Bootstrap lessons align with several important teaching standards. Select particular standards from the following menu to see which lessons meet those standards.

CSTA Standards


Decompose problems and subproblems into parts to facilitate the design, implementation, and review of programs [See: Defining Table Functions; Method Chaining.]


Create procedures with parameters to organize code and make it easier to reuse. [See: Defining Functions; Defining Table Functions.]


Systematically test and refine programs using a range of test cases [See: Defining Functions; Defining Table Functions; Method Chaining.]


Document programs in order to make them easier to follow, test, and debug. [See: Defining Functions; Defining Table Functions.]


Represent data using multiple encoding schemes. [See: Introduction to Computational Data Science; Starting to Program; Displaying Categorical Data.]


Collect data using computational tools and transform the data to make it more useful and reliable. [See: Displaying Categorical Data; Table Methods.]


Decompose problems into smaller components through systematic analysis, using constructs such as procedures, modules, and/or objects. [See: Defining Table Functions; Method Chaining.]


Create artifacts by using procedures within a program, combinations of data and procedures, or independent but interrelated programs. [See: Defining Table Functions; Method Chaining.]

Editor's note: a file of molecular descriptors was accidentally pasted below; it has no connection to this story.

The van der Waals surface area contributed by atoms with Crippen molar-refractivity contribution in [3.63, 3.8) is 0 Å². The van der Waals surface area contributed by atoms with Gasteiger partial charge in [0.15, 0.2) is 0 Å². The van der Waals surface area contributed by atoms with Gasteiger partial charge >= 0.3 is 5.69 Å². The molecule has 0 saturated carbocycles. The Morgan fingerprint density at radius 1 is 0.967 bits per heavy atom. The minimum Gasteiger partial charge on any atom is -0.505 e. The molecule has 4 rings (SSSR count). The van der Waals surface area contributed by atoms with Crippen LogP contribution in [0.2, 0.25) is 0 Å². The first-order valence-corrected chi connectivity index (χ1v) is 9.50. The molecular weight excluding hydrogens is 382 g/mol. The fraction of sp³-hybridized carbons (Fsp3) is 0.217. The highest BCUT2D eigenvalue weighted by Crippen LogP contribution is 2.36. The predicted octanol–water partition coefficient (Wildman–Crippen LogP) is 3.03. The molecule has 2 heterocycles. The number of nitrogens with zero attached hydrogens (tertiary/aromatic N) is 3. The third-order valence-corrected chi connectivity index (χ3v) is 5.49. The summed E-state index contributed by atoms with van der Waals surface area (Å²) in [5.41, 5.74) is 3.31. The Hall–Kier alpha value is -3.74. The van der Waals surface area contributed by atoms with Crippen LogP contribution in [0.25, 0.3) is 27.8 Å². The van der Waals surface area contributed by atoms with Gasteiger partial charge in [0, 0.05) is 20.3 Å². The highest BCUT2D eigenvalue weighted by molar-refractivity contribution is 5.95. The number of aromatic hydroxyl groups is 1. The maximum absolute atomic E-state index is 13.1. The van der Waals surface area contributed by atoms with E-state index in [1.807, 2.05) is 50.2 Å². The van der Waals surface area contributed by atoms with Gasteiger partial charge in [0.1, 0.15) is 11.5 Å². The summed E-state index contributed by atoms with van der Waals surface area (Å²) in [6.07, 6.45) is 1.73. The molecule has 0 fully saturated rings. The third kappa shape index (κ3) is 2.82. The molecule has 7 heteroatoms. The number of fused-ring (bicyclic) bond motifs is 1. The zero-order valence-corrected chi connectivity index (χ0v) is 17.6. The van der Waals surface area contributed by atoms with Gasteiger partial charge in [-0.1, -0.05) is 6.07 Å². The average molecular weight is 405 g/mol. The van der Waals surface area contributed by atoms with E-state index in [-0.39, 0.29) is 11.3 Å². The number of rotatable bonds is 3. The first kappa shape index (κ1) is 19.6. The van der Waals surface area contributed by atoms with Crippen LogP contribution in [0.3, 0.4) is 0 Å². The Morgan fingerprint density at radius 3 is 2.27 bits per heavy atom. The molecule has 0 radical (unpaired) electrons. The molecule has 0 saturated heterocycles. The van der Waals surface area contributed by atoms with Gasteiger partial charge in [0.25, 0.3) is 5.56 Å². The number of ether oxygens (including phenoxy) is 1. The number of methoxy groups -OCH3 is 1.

Create interactive data visualizations using software tools to help others better understand real-world phenomena. [See: Displaying Categorical Data; Data Displays and Lookups.]

K-12CS Standards

6-8.Algorithms and Programming.Control

Programmers select and combine control structures, such as loops, event handlers, and conditionals, to create more complex program behavior. [See: Method Chaining.]

6-8.Algorithms and Programming.Modularity

Programs use procedures to organize code, hide implementation details, and make code easier to reuse. Procedures can be repurposed in new programs. Defining parameters for procedures can generalize behavior and increase reusability. [See: Defining Functions; Defining Table Functions.]

6-8.Algorithms and Programming.Variables

Programmers create variables to store data values of selected types. A meaningful identifier is assigned to each variable to access and perform operations on the value by name. Variables enable the flexibility to represent different situations, process different sets of data, and produce varying outputs. [See: Defining Functions.]

6-8.Data and Analysis.Inference and Models

People transform, generalize, simplify, and present large data sets in different ways to influence how other people interpret and understand the underlying information. Examples include visualization, aggregation, rearrangement, and application of mathematical operations. [See: Data Displays and Lookups.]

9-12.Algorithms and Programming.Control

Programmers consider tradeoffs related to implementation, readability, and program performance when selecting and combining control structures. [See: Method Chaining.]

9-12.Algorithms and Programming.Modularity

Complex programs are designed as systems of interacting modules, each with a specific role, coordinating for a common overall purpose. These modules can be procedures within a program; combinations of data and procedures; or independent, but interrelated, programs. Modules allow for better management of complex tasks. [See: Defining Functions; Defining Table Functions; Method Chaining.]

9-12.Data and Analysis.Visualization and Transformation